San Diego Asian Film Festival ‘Remembers Queer Korea’


Gay South Korean filmmaker Kim Jho Gwang-soo and his partner, Kim Seung-hwan, made headlines in the media last year when they held a public wedding ceremony and attempted to register as a married couple in Seoul. It was hailed as a “trailblazing” act in a society where same-sex unions aren’t recognized, while traditional values and religious conservatism keep a tight lid on any LGBT discourse.

It was certainly a bold move in modern Korea, but it definitely wasn’t the first time LGBT issues came up in Korean history and popular culture, according to Todd Henry, an assistant professor and acting director of the Program in Transnational Korean Studies at the University of California, San Diego.

“As someone who is studying history, I just have to say to myself, maybe this is just a media play, that newspapers want publicity,” Henry told KoreAm. “But in terms of historical background and [record], why is it that South Korean society wants to forget that it has a tradition of same-sex people who try to dignify their relationships through matrimony?”

Researchers in South Korea and the United States, including Henry have traced LGBT and queer themes through Korean history, but they’ve never been able to gather in one place—until this past weekend. The Pacific Arts Movement, in partnership with UCSD, held a landmark retrospective on the subject this past weekend at the 15th Annual San Diego Asian Film Festival. Titled “Remembering Queer Korea,” the program featured screenings at the UCSD campus for six South Korean films, a video exhibition featuring an all-female musical troupe and a three-day academic symposium.

“The program represents our interest in giving context to Asian cinema and Asian cultures,” said Brian Hu, the artistic director for the festival, “that there is a history to the kind of independent production and self-represenation going on in Korea and elsewhere.

“When we think of seeing no limits, we also want to inspire audiences to see beyond the limits of the present, in addition to seeing beyond heteronormativity, especially as it has shaped discourses of the nation and globally in Korea,” Hu continued, speaking on the theme of the festival, “See No Limits.”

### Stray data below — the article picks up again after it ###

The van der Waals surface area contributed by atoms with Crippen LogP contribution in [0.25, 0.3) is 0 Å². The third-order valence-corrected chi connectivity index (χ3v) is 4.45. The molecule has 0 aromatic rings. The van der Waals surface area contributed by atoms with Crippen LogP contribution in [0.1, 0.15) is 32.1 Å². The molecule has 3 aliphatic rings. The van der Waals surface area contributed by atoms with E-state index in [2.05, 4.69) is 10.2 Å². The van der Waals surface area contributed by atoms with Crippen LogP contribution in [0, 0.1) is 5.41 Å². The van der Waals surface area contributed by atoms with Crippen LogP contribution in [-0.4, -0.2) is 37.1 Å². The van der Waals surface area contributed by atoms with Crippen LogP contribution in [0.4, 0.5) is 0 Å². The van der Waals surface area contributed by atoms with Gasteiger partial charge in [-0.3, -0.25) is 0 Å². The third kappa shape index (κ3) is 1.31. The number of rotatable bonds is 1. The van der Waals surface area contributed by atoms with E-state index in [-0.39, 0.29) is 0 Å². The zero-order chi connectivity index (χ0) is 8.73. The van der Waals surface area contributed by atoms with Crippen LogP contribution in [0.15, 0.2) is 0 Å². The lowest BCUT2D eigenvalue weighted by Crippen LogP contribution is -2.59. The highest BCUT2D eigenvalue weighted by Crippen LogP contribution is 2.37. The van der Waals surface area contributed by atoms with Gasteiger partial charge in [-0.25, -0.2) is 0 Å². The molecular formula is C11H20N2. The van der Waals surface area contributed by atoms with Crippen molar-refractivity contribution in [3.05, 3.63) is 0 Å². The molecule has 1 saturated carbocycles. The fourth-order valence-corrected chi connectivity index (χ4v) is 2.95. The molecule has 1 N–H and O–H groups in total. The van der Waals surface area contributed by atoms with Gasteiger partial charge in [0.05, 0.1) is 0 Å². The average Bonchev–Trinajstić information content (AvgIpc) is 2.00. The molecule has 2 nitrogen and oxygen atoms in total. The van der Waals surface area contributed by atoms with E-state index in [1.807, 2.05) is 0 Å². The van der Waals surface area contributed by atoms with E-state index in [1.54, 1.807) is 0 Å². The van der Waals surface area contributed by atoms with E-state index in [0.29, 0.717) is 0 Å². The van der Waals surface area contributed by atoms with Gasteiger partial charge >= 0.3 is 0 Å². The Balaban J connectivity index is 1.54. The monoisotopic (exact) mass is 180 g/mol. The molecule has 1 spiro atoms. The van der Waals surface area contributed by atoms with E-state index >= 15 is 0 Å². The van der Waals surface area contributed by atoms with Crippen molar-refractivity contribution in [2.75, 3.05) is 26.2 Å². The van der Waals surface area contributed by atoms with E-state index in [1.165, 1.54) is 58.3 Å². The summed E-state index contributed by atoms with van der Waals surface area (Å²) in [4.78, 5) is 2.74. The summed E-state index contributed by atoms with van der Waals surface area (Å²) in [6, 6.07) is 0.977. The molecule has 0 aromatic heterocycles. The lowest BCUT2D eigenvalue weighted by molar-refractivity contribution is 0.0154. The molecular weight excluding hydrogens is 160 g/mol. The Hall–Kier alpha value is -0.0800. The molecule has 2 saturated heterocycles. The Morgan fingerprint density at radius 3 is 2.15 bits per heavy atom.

The six films, in particular, evoke the “remembering” among different genres. Dramas like The Pollen of Flowers (1972) and Sabangji (1988) were released into a repressive environment during the presidential dictatorship period. Other films, like the drama Broken Branches (1996), which dealt with the subject of homosexuality and family, were released at a time when South Korea was experiencing a wave of social changes.

Broken-Branches-2-770x433Broken Branches (Photo courtesy of San Diego Asian Film Festival)

Sabangji-2-770x433Sabangji (Photo courtesy of San Diego Asian Film Festival)

Henry was a graduate student in South Korea in the 1990s, and became involved in some of the movements taking hold. Human rights and student organizations, as well as film festivals, were leading the discourse, particularly in LGBT topics.

“I was very curious to know the deeper roots and origins of the kind of phenomena I was witnessing in the 1990s,” Henry said. “It occurred to me that it probably wasn’t the first time that a film dealing with LGBT issues was screening, nor was it probably the first time that two people of the same sex were seeking to get married or falling in love with one another.”

“Remembering Queer Korea” came from that curiosity and eventually took tangible form once Henry took up his position at UCSD in 2009. After Henry met the members of the Pacific Arts Movement (then called San Diego Asian Film Foundation), the project began taking shape.

“The idea was that filmmakers were doing a lot of the same kind of work that academic historians were: doing interviews, writing their own narratives of modern Korea,” said Hu, now in his fourth year with the festival. “Meanwhile, there are queer images from the 1970s and ‘90s in Korean cinema that serve as an archive of a similar counter-history. So we put together a slate of films that allow history, curiosity, cinema and memory to speak to each other in creative and provocative ways.”

On the academic side, Henry said there was a “scattered discourse” of “scattered people” working on LGBT topics in South Korea, which is why the symposium over the weekend was so special. Nearly a dozen researchers from South Korea and the U.S. led a three-day discussion on LGBT themes in modern Korean history, from the early 20th century and into the present.

Henry said the goal is to publish a book with the other researchers that would challenge what people may think about same-sex marriage in South Korea. The book would also aim to provide an overview of how queerness has appeared in modern Korean history and how we might rethink that history from this new perspective.

“In Korea [same-sex marriage] is seen as something relatively new,” he explained, “as in it just happened in the past 10-15 years, or it’s simply an import from the United States or Europe–that is to say, foreign and not indigenous to Korea.

“My work aims to debunk that national myth by showing that throughout the post-1945 period, discussion and debate about women who, although not officially and legally marrying one another, were nonetheless unofficially and symbolically marrying one another was a very frequent and important part of South Korea’s low-brow popular culture.”